The Leake family are on a real food crusade. (photo credit: Shannan Casper Photography)
How one family broke its junk food addiction
For tips on breaking your own junk food addiction, click here.
Inspired by an Oprah interview with food activist Michael Pollan, Lisa and her husband, Jason, embarked on the challenge as a way to rethink their unhealthy eating habits. Lisa was raised on Doritos and powdered macaroni and cheese. She tried to prepare healthy meals for her daughters, Sienna, then 3 and Sydney, then 5, but like most busy moms, she relied heavily on processed frozen meals and boxed groceries that had mile-long ingredients lists and the potential to cause long-term health problems, like heart disease and diabetes. Even the foods she thought were healthyweren't as natural as she had once believed. "I was so surprised by how much food is processed," says Lisa, "like for example, bread that lists wheat as an ingredient isn't good for you unless it's made from whole wheat. You really have to study the ingredients."
In an effort to force themselves to consume more cautiously, the Leake family set some temporary guidelines: no refined grains or sweeteners, nothing deep fried, only local hormone-free meats and organic fruits and veggies and absolutely nothing out of a box, can, bag, bottle or package with more than five ingredients listed on the label.
Lisa gave up her morning white chocolate mocha coffee drink ritual. Her husband, who works in technical sales and travels part of the month, gave up fast food pit stops on the road. But the hardest habits to break came into play when feeding the girls. An after-dinner treat meant getting creative with applesauce, fruit juice and yogurt. On grocery shopping expeditions with the kids, Lisa anticipated resistance as they skated past the colorful boxes of cereal and aisles of cookies.
Lisa's blog, 100daysofrealfood.com, chronicles her family's journey adapting to all-natural unprocessed food. There were hardships, like Sydney's meltdown after being offered a donut from a friend, and the various birthday cakes they had to pass up. Lisa practically lived in the kitchen pre-planning meals and freezing homemade soups she could access in a pinch.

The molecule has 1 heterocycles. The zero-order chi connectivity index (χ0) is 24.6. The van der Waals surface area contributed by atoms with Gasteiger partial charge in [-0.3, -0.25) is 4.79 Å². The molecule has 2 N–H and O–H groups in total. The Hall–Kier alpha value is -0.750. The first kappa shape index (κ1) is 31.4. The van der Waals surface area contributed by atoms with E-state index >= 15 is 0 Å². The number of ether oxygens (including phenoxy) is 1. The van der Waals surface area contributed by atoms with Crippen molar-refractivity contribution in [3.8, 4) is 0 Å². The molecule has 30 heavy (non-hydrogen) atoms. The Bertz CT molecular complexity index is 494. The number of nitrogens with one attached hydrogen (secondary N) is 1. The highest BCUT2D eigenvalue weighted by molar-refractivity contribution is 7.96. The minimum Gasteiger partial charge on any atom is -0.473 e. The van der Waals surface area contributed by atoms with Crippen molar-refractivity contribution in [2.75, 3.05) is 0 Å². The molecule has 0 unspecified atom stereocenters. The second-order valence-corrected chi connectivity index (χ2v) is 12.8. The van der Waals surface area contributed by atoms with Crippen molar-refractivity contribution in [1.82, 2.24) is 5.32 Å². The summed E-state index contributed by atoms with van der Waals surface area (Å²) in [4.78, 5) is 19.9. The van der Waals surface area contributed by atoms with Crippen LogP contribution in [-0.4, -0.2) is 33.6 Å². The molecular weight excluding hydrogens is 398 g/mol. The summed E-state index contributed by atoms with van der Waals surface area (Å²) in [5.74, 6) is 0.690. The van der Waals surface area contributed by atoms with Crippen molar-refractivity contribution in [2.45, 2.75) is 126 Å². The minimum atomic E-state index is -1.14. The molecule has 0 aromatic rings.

But after 100 days, their palates had evolved. “Artificial food actually tastes bad after eating fresh food for so long,” she explains. But investing in all those organic groceries and specialty ingredients, also impacted their bank account. So the family took up another challenge: 100 days of real food on a budget.
With a weekly budget of $125 for a family of four (around the same amount or less than required for a food stamps budget), Lisa was forced to get creative. She spent $30 on plants and seeds for growing her own veggie garden. She invested in a economy size bags of brown rice and occasionally employed martini glasses to make plain old yogurt or juice smoothies look like more indulgent parfaits.
Chronicling her daily inventiveness, from recipes to money-saving tips and candid I-can’t-take-this-much-more rants, garnered her blog a growing following and another idea. The 10-day pledge is a modified challenge that Lisa's developed for readers who want to try the Leake model. So far, 1,500 families have accepted the challenge and in the past six months, Lisa’s Facebook fans have skyrocketed to 14,000.
Now the original 100-day challenge has become more or less a way of life for the Leake family. “Our new normal is that the kids can have one treat a week, whether it’s at school or at birthday parties or something we make from scratch at home like ice cream,” says Lisa.
But being a mom of growing girls presents new challenges. This week, Sydney starts first grade, and a whole new world of school-sanctioned food education. “Beyond cafeteria lunches, there’s so many activities based around junk food for kids,” says Lisa. “There’s an upcoming fundraiser at a pizza place, and something else where the kids all go to Krispy Kreme. These things all might happen on the same day that kids get Skittles as a reward for something they do at school, so I want to come up with new ways kids can be rewarded without using food.”
So far, she’s managed to re-issue a healthier snack-approved list for parents in Sydney's school, encouraging parents to pack fresh fruits like grapes and cherries over Rice Krispie Treats.
But the danger of banning junk food, or anything for that matter, from kids, is the seduction factor. “I do worry that by banning junk, they’ll end up wanting it more, so I’m trying to let the girls start making their own informed choices,” she says.
“Yesterday I was sitting outside with my daughters and some other kids were eating those 'freezey pops' that are pretty much just artificial syrups," says Lisa. "Of course they wanted one. So I said, you can either have one of those pops or some homemade ice cream. They chose the pops. But later my older daughter said she didn’t like how they tasted, so I figure she’s learning on her own why those foods aren’t good."
And why is that?
"They taste gross after eating fresh food.”